Dear Editor – The Office of the Leader of Opposition and more recently, Dr Nanau have all insinuated that the PPIA 2014 was created to address political instability in the country.
Many others who have commented both online and through traditional media still mistakenly believe this untruth.
Indeed, the architects of this law may have had the intent to draft such a bill but the final bill that passed on the floor of parliament is anything but an anti-defection law.
The act simply provides a mechanism on how political parties are required to operate prior to and after the election.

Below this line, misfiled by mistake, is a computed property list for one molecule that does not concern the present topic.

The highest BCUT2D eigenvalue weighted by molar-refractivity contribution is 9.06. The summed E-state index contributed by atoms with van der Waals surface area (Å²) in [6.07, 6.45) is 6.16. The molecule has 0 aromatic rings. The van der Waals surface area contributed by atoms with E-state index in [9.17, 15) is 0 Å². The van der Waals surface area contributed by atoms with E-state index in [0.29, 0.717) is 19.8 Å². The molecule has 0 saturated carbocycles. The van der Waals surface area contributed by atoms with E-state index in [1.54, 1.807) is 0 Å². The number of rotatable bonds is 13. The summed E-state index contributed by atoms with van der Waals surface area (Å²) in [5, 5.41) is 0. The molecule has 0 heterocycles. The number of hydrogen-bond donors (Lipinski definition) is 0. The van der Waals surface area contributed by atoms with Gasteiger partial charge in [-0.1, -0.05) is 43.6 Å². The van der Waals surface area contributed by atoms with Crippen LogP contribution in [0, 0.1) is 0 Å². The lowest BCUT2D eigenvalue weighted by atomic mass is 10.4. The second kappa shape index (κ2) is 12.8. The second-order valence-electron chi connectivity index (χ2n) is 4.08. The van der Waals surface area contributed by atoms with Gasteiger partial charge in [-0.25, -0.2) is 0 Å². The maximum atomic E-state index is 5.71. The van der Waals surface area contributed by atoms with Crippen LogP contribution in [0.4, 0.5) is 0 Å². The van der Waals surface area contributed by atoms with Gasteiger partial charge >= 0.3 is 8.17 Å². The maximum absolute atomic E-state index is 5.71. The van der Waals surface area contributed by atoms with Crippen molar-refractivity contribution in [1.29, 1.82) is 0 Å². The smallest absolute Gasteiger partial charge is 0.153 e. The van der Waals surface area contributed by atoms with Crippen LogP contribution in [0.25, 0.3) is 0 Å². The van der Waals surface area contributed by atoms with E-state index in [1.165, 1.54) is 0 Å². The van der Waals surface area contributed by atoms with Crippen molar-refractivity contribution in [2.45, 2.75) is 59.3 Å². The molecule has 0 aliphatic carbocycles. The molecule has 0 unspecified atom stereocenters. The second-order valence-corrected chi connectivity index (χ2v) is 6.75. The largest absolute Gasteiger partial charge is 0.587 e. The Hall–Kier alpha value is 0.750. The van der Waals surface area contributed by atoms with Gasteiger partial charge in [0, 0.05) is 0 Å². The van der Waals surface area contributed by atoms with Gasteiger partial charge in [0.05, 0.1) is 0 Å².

In my opinion, it is simply a governance framework. In all honesty the law makes the process of “grasshopping” very simple.
You resign from one party and simply join another.
The real issue that we should be concerned about is that the legislators who passed this law either willfully ignored the provisions of the law or, sad if it were true, simply do not understand what it contains.
The media and our political commentators must stop perpetuating the myth that the law in its current form is an anti-defection law. Reading the law in its entirety proves this point.
The call for an amendment to the law is the right and hopefully, this time our legislators actually understand what they’ve put into the pie.
Some of the suggestions made by Dr Nanau will actually make the PPIA 2014 an anti-defection law.
Lynnold Misifea Wini